How Elon Musk & Tesla Made Electric Cars Cool

How Elon Musk & Tesla Made Electric Cars Cool


Hi, and welcome to The Bottom Line! In this video, we’re going to take a closer
look at the fits and starts electric vehicles have experienced over the past few decades,
why some automakers are choosing to make hybrids vs. electric cars, and why
all-electric vehicles are likely the future. The very first electric cars debuted in the
early 1800s and began growing in popularity by the end of the century. But Henry Ford’s mass-produced Model T debuted
in 1908, and that, along with the invention of the electric starter for automobiles, quickly helped
put an end to the early growth of electric vehicles. But in the early 1990s, the electric
car began experiencing a resurgence. A 1990 California laws said that by 1998,
2% of vehicles that large manufacturers produced for sale in California had to be zero emissions
vehicles, and that percentage would increase to 10% by 2003. The problem was that the electric cars that
automakers created in the wake of this new law were expensive to produce, and even the
most popular ones like GM’s EV1, only had a range of about 100 miles, which was far
below the average range of gas-powered vehicles. To make matters worse for electric cars,
gas prices were very low in the mid-1990s. The average price for a gallon of regular
unleaded gas in California at the end of 1996 was less than $1.20 per gallon. Those low gas prices, combined with a strong
U.S. economy, meant that American drivers were looking to buy larger vehicles
without much concern for gas mileage. Additionally, many of the strict requirements
first introduced by California were challenged in court and eventually watered down. But the electric car came back with a vengeance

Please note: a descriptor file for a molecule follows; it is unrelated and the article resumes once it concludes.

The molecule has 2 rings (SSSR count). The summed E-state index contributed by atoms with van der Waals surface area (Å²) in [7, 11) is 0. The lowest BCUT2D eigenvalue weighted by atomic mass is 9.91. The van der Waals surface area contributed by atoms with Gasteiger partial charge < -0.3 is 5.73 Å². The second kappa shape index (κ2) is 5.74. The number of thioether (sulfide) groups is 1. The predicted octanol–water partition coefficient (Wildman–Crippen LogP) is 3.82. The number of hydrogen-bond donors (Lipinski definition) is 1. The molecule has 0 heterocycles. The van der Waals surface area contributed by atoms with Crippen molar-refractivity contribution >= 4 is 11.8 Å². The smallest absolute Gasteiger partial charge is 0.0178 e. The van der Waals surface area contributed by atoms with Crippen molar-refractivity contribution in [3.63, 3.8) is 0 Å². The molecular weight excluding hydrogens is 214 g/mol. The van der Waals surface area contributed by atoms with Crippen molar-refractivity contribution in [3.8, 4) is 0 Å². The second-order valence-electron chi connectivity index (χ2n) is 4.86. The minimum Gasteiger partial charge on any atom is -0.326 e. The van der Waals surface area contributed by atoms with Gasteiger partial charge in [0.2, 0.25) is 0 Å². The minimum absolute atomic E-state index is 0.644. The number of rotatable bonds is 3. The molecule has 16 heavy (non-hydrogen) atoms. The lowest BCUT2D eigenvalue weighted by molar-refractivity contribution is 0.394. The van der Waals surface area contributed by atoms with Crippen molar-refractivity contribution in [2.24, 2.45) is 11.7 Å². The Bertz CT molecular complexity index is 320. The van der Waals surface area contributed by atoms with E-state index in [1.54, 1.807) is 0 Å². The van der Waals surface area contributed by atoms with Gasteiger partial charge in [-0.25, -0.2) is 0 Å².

in 2006 when Tesla did something that all other automakers had failed to do —
it made the electric car cool. The company’s first vehicle, the all-electric
Roadster, had a range of 245 miles, which matched the lower-end
range for gas powered engines. Oh, and it also went 0 to
60 in just 3.7 seconds. In 2018, 10 years after launching its original
Roadster, Tesla produced 350,000 vehicles — far more than the 2,400 Roadsters
it sold between 2008 and 2012. While Tesla has had its share of problems,
there’s no denying that the company has helped electric vehicles
become more mainstream. Now, nearly every automaker is
seeing the value of selling electric vehicles. But it’s not just consumer
demand that’s driving this shift. Both China and Europe are putting pressure
on automakers to reduce vehicle emissions. China, which is the world’s largest auto market,
penalizes automakers if they don’t sell a minimum amount of
zero emissions vehicles. This is causing some automakers to move away
not just from internal combustion engines, but also from hybrid vehicles as well. GM and Volkswagen recently said that they’re
abandoning development of hybrid vehicles and focusing their attention
on all-electric vehicles. GM says that it’ll bring 20 electric
vehicles to market by 2023. Volkswagen is bringing a new plug-in electric
SUV to the U.S. in 2020, and launching an electric minibus by 2022. Of course, not all automakers are betting
on electric vehicles in the same way. Ford is working on both electric and hybrid